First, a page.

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Wednesday, July 24, 2024
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USVI Receives Climate Change Assessment by U.S. Global Change Research Project

Lt. Gov. Tregenza A. Roach, from left, former UVI president Lavern Ragster, along with Lloyd Gardner, executive director of the Foundation for Development Planning Inc., Nora Alvarez-Berrios of the U.S. Department of Agriculture in Puerto Rico, and Gov. Albert Bryan Jr. (Submitted photo)

Gov. Albert Bryan Jr. and Lt. Gov. Tregenza Roach participated Wednesday in an information session on climate change conducted at the UVI Innovation Center by UVI President Emerita LaVerne E. Ragster, Ph.D.

The governor said the session, which was attended by Cabinet members and representatives of key government agencies, was an “effort to move forward in a cohesive manner” to address the effects of climate change in the territory.

Elevated temperatures, increased rainfall, more frequent and intense hurricanes are all signs that climate change is real and climate-related extremes are the new normal.

“It’s imperative that we plan for a more intense and less predictable climate than we’ve been used to,” Bryan said. “We’re experiencing warmer temperatures and more rainfall outside of what used to be called the rainy season. These are signs that our climate is changing, and we’ve got to be ready to address the impacts on the way we live.”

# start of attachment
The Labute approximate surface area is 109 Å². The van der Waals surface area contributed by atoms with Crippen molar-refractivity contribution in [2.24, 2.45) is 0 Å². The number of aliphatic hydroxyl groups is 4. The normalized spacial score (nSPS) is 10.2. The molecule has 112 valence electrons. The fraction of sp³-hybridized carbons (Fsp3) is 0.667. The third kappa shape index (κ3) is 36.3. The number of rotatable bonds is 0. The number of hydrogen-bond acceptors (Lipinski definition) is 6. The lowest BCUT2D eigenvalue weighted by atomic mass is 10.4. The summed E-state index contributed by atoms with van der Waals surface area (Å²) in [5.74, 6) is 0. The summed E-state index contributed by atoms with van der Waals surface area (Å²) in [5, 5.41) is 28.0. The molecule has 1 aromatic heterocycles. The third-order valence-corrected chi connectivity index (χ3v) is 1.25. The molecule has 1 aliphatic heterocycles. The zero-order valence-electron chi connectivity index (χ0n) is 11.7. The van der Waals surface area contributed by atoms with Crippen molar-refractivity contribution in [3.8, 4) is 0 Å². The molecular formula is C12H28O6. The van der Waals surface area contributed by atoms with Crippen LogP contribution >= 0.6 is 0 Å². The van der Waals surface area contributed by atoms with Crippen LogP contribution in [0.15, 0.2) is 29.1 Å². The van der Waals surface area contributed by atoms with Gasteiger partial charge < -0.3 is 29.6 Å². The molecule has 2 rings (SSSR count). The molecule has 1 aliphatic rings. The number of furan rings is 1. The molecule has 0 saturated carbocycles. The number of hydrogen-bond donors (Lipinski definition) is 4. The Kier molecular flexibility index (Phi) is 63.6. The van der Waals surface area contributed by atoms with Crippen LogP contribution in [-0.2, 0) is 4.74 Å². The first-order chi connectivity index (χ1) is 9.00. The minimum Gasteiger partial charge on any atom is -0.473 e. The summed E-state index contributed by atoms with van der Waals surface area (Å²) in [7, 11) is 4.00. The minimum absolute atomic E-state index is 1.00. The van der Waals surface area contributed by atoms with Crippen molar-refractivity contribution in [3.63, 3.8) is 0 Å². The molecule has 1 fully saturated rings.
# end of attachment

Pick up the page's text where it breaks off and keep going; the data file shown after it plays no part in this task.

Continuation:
Dr. Ragster, in her roles as a research associate with the Caribbean Exploratory Research Center and a member of the US Global Change Research Project (USGCRP), along with Lloyd Gardner, executive director of the Foundation for Development Planning Inc., and Nora Alvarez-Berrios of the U.S. Department of Agriculture in Puerto Rico, has been tracking the effects of climate change on the 3.2 million people who inhabit the U.S. Virgin Islands and Puerto Rico. The trio participated in the 5th National Climate Assessment as authors on the regional chapter for the USVI and Puerto Rico.

In 2023, numerous temperature records were shattered, especially on St. Croix, where it was the warmest year on record, according to Ragster. With an aging population in the USVI, housing, transportation and agriculture are critically impacted by climate change.

Climate change degrades ecosystems like coral reefs, which protect low-lying areas from flooding. Facilities such as power plants, marine ports and airports are impacted by storm-induced flooding. Water and food security become increasingly vulnerable, creating a need for governmental agencies to create contingency plans.

“We’ve got to come together and be collaborative in our approach,” Bryan said. “We need to have a climate change response ingrained in the culture going forward.”

Editor’s Note: A previous version of this story misstated Lloyd Gardner’s affiliation. He is executive director of the Foundation for Development Planning Inc.

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